FIU CHM 4130 - CHAPTER 6B_Xiao_Introduction_to_Spectroscopy_2018 (38 pages)

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CHAPTER 6B_Xiao_Introduction_to_Spectroscopy_2018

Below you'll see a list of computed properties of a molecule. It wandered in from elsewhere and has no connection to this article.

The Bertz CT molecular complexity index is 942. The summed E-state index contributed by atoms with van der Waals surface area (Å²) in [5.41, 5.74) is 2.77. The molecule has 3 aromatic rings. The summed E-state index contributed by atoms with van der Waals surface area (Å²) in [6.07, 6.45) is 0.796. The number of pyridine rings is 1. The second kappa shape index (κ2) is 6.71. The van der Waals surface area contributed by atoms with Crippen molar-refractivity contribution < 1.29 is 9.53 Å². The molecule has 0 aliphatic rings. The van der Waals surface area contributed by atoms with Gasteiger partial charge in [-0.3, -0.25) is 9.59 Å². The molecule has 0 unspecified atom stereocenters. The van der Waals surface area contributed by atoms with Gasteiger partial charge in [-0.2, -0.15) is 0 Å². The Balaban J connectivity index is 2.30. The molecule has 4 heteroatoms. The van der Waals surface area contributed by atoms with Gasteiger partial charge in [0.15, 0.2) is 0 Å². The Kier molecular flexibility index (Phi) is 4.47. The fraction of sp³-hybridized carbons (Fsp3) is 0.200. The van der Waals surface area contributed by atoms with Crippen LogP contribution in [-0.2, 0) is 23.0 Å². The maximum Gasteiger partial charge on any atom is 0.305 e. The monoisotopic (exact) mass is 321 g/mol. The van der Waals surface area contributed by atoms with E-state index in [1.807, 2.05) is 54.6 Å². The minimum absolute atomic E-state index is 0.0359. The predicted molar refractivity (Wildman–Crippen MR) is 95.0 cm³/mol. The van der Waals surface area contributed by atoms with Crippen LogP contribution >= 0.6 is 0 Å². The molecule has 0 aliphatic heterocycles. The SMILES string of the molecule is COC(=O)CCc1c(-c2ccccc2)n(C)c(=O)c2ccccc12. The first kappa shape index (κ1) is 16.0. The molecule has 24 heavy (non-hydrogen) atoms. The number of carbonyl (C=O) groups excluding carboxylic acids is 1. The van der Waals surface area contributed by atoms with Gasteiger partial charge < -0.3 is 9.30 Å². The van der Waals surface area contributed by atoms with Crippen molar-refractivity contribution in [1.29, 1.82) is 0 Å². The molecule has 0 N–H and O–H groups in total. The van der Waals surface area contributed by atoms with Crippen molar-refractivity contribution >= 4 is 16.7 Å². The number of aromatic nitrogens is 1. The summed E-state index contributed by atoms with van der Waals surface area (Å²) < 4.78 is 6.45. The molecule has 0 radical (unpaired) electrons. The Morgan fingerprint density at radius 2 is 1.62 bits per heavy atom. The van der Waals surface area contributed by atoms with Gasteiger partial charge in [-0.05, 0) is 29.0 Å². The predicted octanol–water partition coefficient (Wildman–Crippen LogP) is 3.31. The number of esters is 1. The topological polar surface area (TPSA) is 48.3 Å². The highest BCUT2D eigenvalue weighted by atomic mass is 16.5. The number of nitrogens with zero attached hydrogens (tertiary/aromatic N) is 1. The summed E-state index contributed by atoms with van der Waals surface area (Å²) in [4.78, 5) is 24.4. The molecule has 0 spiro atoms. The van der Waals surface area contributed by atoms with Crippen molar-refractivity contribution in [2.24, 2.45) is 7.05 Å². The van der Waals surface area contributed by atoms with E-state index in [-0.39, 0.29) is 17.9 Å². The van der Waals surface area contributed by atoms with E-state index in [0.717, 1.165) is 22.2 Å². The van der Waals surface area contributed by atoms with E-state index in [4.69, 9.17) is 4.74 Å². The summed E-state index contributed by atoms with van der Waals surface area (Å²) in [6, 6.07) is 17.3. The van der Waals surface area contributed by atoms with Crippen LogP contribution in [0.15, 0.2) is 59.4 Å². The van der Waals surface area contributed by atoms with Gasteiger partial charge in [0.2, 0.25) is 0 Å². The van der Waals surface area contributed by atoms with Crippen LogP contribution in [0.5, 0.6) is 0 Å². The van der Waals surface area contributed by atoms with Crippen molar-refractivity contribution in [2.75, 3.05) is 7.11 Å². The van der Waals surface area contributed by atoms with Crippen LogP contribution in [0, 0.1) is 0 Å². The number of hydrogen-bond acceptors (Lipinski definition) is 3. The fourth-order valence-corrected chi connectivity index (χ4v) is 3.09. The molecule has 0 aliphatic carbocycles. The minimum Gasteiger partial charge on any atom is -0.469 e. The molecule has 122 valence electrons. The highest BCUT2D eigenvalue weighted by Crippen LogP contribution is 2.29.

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Introduction to Spectroscopic Methods Chapter 6 Part 2 Optical Wave Theory 1 2 Light as Particles Eugene Hecht Optics Addison Wesley Reading MA 1998 3 hc E h E Packet Energy h Planck s Constant c Speed of Light meters seconds Wavelength meters Photon Theory 4 5 The Photoelectric Effect Douglas A Skoog et al Principles of Instrumental Analysis Thomson 2011 6 Cut off Observed results Current is propor2onal to the intensity of the radia2on V0 depends on the frequency of the radia2on V0 depends on the chemical composi2on of the coa2ng on the photocathode V0 is independent of the intensity of the incident radia2on Treat electromagnetic radiation as a stream of discrete particles Douglas A Skoog et al Principles of Instrumental Analysis Thomson 2013 7 KEm eV0 h KEm maximum kine2c energy Cut off h Planck s constant frequency work func2on a constant that is characteris2c of surface material E h KEm E h c KEm Douglas A Skoog et al Principles of Instrumental Analysis Thomson 2011 8 Quantum theory 9 Quantum theory Quantum theory by Planck 1900 Two important postulates 1 Atoms ions and molecules can exist in certain discrete states characterized by de nite amounts of energy When a species changes its state it adsorbs or emits an amount of energy exactly equal to the energy di erence between the states 2 When atoms ions or molecules absorb or emit radiaKon in making the transiKon from one energy state to another the frequency or the wavelength of the radiaKon is related to the energy di erence between the states by the equaKon E1 E0 h hc 10 Transi2on Rota2onal transi2on range of absorpKon far IR Vibra2onal transi2on near mid IR Electronic transi2on Electronic transi2on E0 to E1 E0 to E2 near UV VIS far UV 11 Interaction of Radiation and Matter Emission and chemiluminescence Nonradiative excitation processes 12 Interaction of Radiation and Matter Absorption 13 Interaction of Radiation and Matter Photoluminescence 14 Interaction of Radiation and Matter Raman Scattering 15 Emission of Radiation Excitation needs energy Particle or electron bombardment e emit X radiation n Emission n X X h Electrical currents or intense heat source produce ultraviolet visible or infrared radiation Beam of electromagnetic radiation generate fluorescence Exothermic chemical reaction produce chemiluminescence Douglas A Skoog F James Holler and Timothy A Nieman Principles of Instrumental Analysis 2011 16 Emission spectrum Saltwater in a ame Individual atoms Small molecules or radicals Incandescent particles 17 Line Spectra 1 E1 E0 h 1 hc E1 E0 Na as example Individual atoms well separated in a gas phase 18 Band Spectra Vibrational levels Small molecules and radicals 19 ConKnuum Spectra Produced when solid are heated to incandescence Blackbody Radia2on Thermal Radia2on 20 Blackbody RadiaKon A black body is a theoretical object that absorbs 100 of the radiation that hits it Therefore it reflects no radiation and appears perfectly black A blackbody is both a perfect absorber and emitter of radiation Common usage refers to a source of infrared energy as a blackbody when it s emissivity approaches 1 0 usually e 0 99 or better Important sources of infrared visible and long wavelength UV for analytical instruments 21 Blackbody Radiation Wien s Displacement Law 3 max 2 897 10 m K T Stefan Boltzman Law Temperature of body P T4 Surface area of body 5 6697 10 8 Wm 2K 4 Both max and radiation power P are related to TEMPERATURE and current Eugene Hecht Optics Addison Wesley Reading MA 1998 22 AbsorpKon of RadiaKon Is a quanKzed process The energy absorbed is released and transformed to other forms of energy for example to heat Results in excitaKon of a molecule to a higher energy state E E electronic E vibraKonal E rotaKonal 23 AbsorpKon of RadiaKon Douglas A Skoog F James Holler and Timothy A Nieman Principles of Instrumental 24 Analysis Saunders College Publishing Philadelphia 1998 Atomic absorption a few well defined frequencies Molecular absorption absorption band a series of closely spaced absorption lines 25 Atomic Absorption 285 nm 26 Molecular Absorption 27 RelaxaKon RelaxaKon processes permit its return of an atom or molecule excited by absorpKon of radiaKon to the ground state A NonradiaKve relaxaKon excitaKon energy kineKc energy by collision with other molecules B Fluorescence and phosphorescence relaxaKon 28 Non radiaKve relaxaKon Internal Conversion IC radiationless transition to lower state when vibrational energy levels match External Conversion EC radiationless transition to lower state by collisional deactivation Intersystem Crossing ISC transition with spin change e g S to T 29 RadiaKve relaxaKon Fluorescence emission not involving spin change e g S S T T efficient short lived 10 5 s Phosphorescence emission involving spin change T S improbable long lived 10 5 s 30 Fluorescence RelaxaKon Resonance uorescence F A S1 S0 fast 10 9 10 5 s common in atoms Non Resonance uorescence F A S1 S0 fast 10 9 10 5 s common in molecules F A Stokes shia red shiaed emission Non Resonance phosphorescence F A T1 S0 slow 10 5 10 s common in molecules 31 Energy level diagram 32 Spectra 33 Quantitative Aspects of Spectrochemical Measurements Radia2on power P The energy of the a beam of radia2on that reaches a given area per second Radiant energy electrical signal Radiation detector S kP S is a voltage or a current Dark current kd Small constant response of the detector in the absence of radia2on S kP kd 34 Emission Luminescence scabering and absorpKon S k c AdsorpKon Measurements Transmibance T P Po de ni2on Po incident light power P transmibed light power T P Po x 100 Absorbance A log T log P0 P Beer s Law A b c basis of quan2ta2on molar absorpKvity L mol 1 cm 1 b pathlength cm c concentraKon of the absorbing species mol L 1 physical law applicable under certain condi2ons 36 Single beam photometer for absorption measurements in the visible region An overview of electromagnetic radiation absorption 37 Assignment HW Chapter 6 1 2 5 6 10 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